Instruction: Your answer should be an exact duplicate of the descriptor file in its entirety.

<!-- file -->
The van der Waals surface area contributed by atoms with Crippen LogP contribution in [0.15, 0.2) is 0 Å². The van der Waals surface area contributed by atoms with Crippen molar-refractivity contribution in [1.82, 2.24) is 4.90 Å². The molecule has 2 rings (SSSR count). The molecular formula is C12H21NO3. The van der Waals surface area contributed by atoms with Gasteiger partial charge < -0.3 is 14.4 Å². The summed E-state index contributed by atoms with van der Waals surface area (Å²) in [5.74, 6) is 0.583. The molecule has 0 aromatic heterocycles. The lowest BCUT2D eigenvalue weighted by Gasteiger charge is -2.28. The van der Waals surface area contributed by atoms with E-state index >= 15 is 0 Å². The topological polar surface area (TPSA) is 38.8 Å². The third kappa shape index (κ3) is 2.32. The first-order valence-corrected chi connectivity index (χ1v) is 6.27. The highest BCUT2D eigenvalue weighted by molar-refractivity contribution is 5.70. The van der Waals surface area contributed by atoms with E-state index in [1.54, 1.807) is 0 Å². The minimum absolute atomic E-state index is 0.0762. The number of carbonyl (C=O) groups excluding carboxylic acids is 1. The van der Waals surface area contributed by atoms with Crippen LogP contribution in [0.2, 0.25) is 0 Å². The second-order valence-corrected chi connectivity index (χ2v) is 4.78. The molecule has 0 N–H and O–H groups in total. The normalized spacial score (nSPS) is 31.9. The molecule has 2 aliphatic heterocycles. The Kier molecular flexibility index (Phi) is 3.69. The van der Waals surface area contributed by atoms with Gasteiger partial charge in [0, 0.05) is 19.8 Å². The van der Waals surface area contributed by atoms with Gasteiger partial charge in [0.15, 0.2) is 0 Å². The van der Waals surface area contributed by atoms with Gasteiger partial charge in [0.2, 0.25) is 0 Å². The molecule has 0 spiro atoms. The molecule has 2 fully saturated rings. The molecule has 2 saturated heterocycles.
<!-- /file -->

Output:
The van der Waals surface area contributed by atoms with Crippen LogP contribution in [0.15, 0.2) is 0 Å². The van der Waals surface area contributed by atoms with Crippen molar-refractivity contribution in [1.82, 2.24) is 4.90 Å². The molecule has 2 rings (SSSR count). The molecular formula is C12H21NO3. The van der Waals surface area contributed by atoms with Gasteiger partial charge < -0.3 is 14.4 Å². The summed E-state index contributed by atoms with van der Waals surface area (Å²) in [5.74, 6) is 0.583. The molecule has 0 aromatic heterocycles. The lowest BCUT2D eigenvalue weighted by Gasteiger charge is -2.28. The van der Waals surface area contributed by atoms with E-state index >= 15 is 0 Å². The topological polar surface area (TPSA) is 38.8 Å². The third kappa shape index (κ3) is 2.32. The first-order valence-corrected chi connectivity index (χ1v) is 6.27. The highest BCUT2D eigenvalue weighted by molar-refractivity contribution is 5.70. The van der Waals surface area contributed by atoms with E-state index in [1.54, 1.807) is 0 Å². The minimum absolute atomic E-state index is 0.0762. The number of carbonyl (C=O) groups excluding carboxylic acids is 1. The van der Waals surface area contributed by atoms with Crippen LogP contribution in [0.2, 0.25) is 0 Å². The second-order valence-corrected chi connectivity index (χ2v) is 4.78. The molecule has 0 N–H and O–H groups in total. The normalized spacial score (nSPS) is 31.9. The molecule has 2 aliphatic heterocycles. The Kier molecular flexibility index (Phi) is 3.69. The van der Waals surface area contributed by atoms with Gasteiger partial charge in [0, 0.05) is 19.8 Å². The van der Waals surface area contributed by atoms with Gasteiger partial charge in [0.15, 0.2) is 0 Å². The van der Waals surface area contributed by atoms with Gasteiger partial charge in [0.2, 0.25) is 0 Å². The molecule has 0 spiro atoms. The molecule has 2 fully saturated rings. The molecule has 2 saturated heterocycles.